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Broom With a View (EBOOK)

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EBOOK. Book 2 in the USA Today Bestselling paranormal cozy mystery series, Sea Witch Cozy Mysteries.

Join Goldie Bloom, a thirty something, high flying real estate agent sent out into the wilds of quiet seaside Australia by the boss who broke her heart.   

She is hardly expecting to inherit a cranky mystical wombat, discover she is descended from an ancient coven of sea witches, or find herself in the middle of a town with no coffee, but that’s precisely what happens. 
Goldie does her best to solve a murder, come into her powers, and stop that wombat from terrorising the ladies of the retirement village, all the while fighting her attraction for Detective Max Grayson.  

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Read a Sample


Persnickle and I shared a love of five inch stilettos; the only problem was I loved to wear them, while he loved to eat them. I awoke in my new house in Queensland after crashing fully clothed on the lumpy bed, only to find Persnickle, who was a wombat, and my familiar, nibbling on one heel of the most expensive shoes I’d ever bought.
“Get off.” I shooed Persnickle away. I almost called him a little devil, but then I remembered the devil likes to wear Prada, not chew it.
I struggled out of bed, grumbling, and said good morning to the great love of my life: my coffee machine. Persnickle, satisfied he’d chewed all he could chew, softly snored in the background as I made my first cup of the day.
As I drank, I tried not to think about Thomas, my ex-boyfriend. Not only had he cheated on me, but he didn’t even have the good grace to grow a humpback and catch some horrible disease that made his skin go all purple, like all terrible ex-boyfriends should. It was the only decent thing to do.
After one cup of coffee, things were starting to look a little brighter. At least I had slept in a bed the previous night rather than in the tent of the night before, and who would have thought that only the previous day I had tripped over a dead body, and a woman had tried to poison me? And I had been told small country towns were boring!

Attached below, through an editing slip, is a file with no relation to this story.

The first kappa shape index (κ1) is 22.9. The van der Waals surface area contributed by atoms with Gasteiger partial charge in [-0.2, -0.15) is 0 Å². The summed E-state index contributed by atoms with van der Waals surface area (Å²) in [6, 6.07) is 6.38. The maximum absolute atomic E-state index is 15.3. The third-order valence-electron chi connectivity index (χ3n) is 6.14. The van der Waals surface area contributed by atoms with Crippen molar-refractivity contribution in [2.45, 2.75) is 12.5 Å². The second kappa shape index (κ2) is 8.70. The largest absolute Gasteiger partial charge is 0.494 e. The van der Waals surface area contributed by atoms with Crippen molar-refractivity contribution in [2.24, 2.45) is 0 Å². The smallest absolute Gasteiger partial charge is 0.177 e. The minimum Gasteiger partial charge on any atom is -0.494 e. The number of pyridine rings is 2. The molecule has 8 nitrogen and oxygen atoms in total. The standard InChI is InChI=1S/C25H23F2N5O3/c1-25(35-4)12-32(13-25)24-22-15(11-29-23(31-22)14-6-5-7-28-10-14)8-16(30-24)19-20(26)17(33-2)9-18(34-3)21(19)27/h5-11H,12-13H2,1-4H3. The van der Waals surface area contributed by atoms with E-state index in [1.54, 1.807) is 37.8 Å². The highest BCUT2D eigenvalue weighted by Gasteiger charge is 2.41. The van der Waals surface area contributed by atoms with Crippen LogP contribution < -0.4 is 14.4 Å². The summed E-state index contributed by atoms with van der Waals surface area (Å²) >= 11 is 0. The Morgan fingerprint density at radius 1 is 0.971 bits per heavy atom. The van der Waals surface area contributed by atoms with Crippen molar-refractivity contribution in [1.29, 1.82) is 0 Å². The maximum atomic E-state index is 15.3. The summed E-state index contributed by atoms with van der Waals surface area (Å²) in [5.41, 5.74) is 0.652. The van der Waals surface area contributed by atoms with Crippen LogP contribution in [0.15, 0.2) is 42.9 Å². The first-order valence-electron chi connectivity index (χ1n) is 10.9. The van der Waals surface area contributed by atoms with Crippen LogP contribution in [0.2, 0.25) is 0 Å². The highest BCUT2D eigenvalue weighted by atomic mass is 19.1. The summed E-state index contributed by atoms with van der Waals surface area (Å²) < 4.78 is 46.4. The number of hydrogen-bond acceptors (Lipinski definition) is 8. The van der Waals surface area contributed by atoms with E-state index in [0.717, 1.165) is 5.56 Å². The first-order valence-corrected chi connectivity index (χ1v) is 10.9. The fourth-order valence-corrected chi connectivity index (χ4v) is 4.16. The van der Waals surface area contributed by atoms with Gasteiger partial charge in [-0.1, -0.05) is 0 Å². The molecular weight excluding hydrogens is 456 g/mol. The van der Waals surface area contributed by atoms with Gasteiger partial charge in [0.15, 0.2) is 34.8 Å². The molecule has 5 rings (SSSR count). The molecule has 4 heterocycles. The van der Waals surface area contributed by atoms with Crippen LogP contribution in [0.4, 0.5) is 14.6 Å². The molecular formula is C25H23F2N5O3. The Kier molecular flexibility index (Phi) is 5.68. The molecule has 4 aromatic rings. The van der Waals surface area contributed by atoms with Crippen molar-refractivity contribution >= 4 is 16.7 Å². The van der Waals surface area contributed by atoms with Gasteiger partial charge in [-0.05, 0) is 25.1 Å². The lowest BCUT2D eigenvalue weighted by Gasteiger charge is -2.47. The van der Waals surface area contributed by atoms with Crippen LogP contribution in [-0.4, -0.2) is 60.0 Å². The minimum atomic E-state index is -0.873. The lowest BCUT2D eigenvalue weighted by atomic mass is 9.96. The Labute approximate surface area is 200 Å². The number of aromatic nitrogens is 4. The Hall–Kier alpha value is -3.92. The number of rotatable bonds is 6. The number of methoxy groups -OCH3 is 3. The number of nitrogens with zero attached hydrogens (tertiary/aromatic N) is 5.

I was a little on edge, so I made another coffee. The unpacked boxes that had arrived the previous day were piled high, and I figured it would take me a while to adjust to my new life in a small beachside town with a population of around two thousand. The week before, I had been living in a tiny apartment in a trendy, inner-city Melbourne suburb.
I sighed. So much had happened in that time. I had caught Thomas, who also happened to be my boss, with Alexis, a real estate agent he had promoted over me. Thomas had promptly sent me to run his real estate office in Southport, on the Gold Coast in Queensland. The very same day, I discovered I had inherited the house in which I now was, on the condition that I live with a room mate for one year.
I had bought the shoes as soon as I discovered all this. I don’t think anyone could blame me.
The room mate turned out to be Persnickle, a wombat who, as my familiar, enabled me to see and communicate with ghosts.
The house was in a small town on the ocean and was in a northern—and I mean northern—suburb of the Gold Coast. I sipped my coffee and counted myself lucky that I had a whole month off before I had to start work in Southport. If only my uncle had left me enough money to start my own business.
The house was a bit of a mess, what with all the boxes stacked in every available corner, but it was mine. I had never owned a house before, and I had always loved the photos of the old Queenslander houses I had seen online. I just wasn’t so sure about the poisonous cane toads and the giant pythons that were said to live in this part of Queensland.
I looked at Persnickle again. Oleander had left me a huge printout of do’s and don’ts for the care of wombats. On the top, in capitals, it said that wombats sleep most of the day. That suited me fine. Although I wasn’t a people person, far preferring the company of animals, I was pleased that I had made a ready friend in Oleander. She and her close friend, Athanasius, lived at the nearby retirement home.
No sooner had I turned on the fan and the air-conditioning and leant back to rest my eyes, than my mobile phone woke me. I looked at the screen.
“Oleander! I was just thinking about you.” I hesitated, and then looked at the time. It was nine already? I must have been tired.
“Goldie,” she said urgently, “there’s been a death at the retirement home.”
“I’m so sorry,” I said. “It must be hard for you, but given that everyone there is around the age of one hundred, I assume it happens from time to time. Still, I’m sure it doesn’t make it any easier.” I had no idea of the right words to say on such an occasion.
“You don’t understand,” she began, but I interrupted her.
“I said the wrong thing, didn’t I?”
“You don’t understand,” she said again. “It was murder. And they think I did it.”

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